MIT economist Jonathan Gruber has, for a long time, been the go-to guy for people who want to defend the Senate bill. (Today Sen. John Kerry has an article on the Huffington Post defending the excise tax in which he quotes only one economist, Jonathan Gruber.) Gruber does not just support the Senate bill, he defends the bill by making completely ridiculous, over-the-top claims about the bill, which border dangerously close to outright lies. For months, I have wondered why Gruber was committing what I considered economic malpractice with his untruthful statements. I previously thought that he was just a guy who enjoyed the spotlight and was prone to exaggeration. Having recently found out that he received close to $400,000 from single source contracts with the Department of Health and Human Services to study the effect of the “President’s health care proposal,” I’m no longer as curious about his behavior.
“I’m sort of a known skeptic on this stuff,” Gruber told me. “My summary is it’s really hard to figure out how to bend the cost curve, but I can’t think of a thing to try that they didn’t try. They really make the best effort anyone has ever made. Everything is in here….I can’t think of anything I’d do that they are not doing in the bill. You couldn’t have done better than they are doing.”
Like many over-the-top claims Gruber has made in interviews, this one is simply not true. There is single payer, drug re-importation, direct Medicare pharmaceutical price negotiation, a robust public option, a centralized reimbursement negotiator, single standardized insurance packages, turning all insurance companies into non-profits, eliminating direct-to-consumer drug advertising, creating a faster pathways for biosimilars—it is a long list of options. To put it simply, there are a lot of common proposals that could have saved the nation hundreds of billions on our health care costs that are not in the Senate bill.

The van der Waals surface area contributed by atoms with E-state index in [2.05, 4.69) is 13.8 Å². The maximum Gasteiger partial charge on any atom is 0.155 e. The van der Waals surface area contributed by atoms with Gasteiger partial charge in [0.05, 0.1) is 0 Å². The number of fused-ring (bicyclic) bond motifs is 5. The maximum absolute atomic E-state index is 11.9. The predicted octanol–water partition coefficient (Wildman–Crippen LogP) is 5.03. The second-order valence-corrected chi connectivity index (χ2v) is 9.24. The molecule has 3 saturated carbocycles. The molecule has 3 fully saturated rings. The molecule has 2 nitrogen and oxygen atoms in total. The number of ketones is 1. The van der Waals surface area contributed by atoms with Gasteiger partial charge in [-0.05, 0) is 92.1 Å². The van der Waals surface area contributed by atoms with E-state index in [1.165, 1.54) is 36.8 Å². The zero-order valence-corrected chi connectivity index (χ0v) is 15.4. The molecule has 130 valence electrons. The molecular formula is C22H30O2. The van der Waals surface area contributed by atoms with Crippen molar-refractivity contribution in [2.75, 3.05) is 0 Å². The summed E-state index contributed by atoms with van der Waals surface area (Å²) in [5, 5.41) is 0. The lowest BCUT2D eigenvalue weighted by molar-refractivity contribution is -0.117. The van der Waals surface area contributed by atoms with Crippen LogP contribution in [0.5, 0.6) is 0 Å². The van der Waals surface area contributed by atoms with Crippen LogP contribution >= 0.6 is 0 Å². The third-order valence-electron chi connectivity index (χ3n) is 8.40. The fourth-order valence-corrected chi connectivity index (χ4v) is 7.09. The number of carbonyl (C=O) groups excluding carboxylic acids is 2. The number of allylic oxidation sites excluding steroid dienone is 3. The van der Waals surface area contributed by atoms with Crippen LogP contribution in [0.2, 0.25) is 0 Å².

The Senate bill does not contain every cost control idea out there, it does not even contain most of the cost control ideas that were part of Obama’s health care proposal during the campaign. Any health economist should know that. In fact, when the administration cut its secret deal with PhRMA that promised reform would not cost the drug industry more than $80 billion, Obama jettisoned a proven cost control idea that he advocated during his presidential campaign: drug re-importation.
In the many articles which quote Jonathan Gruber, I have never seen it disclosed that he was a paid consultant to the Obama Administration. For months I have been angry with Gruber because I thought he was simply an exaggerator whose dangerous love of the spotlight was hurting the efforts of progressives to make sure the Senate bill adopted more progressive cost control solutions. I could not understand how any health care expert could issue such blatant falsehoods about health care reform. Now it is clear something much more sinister was at play.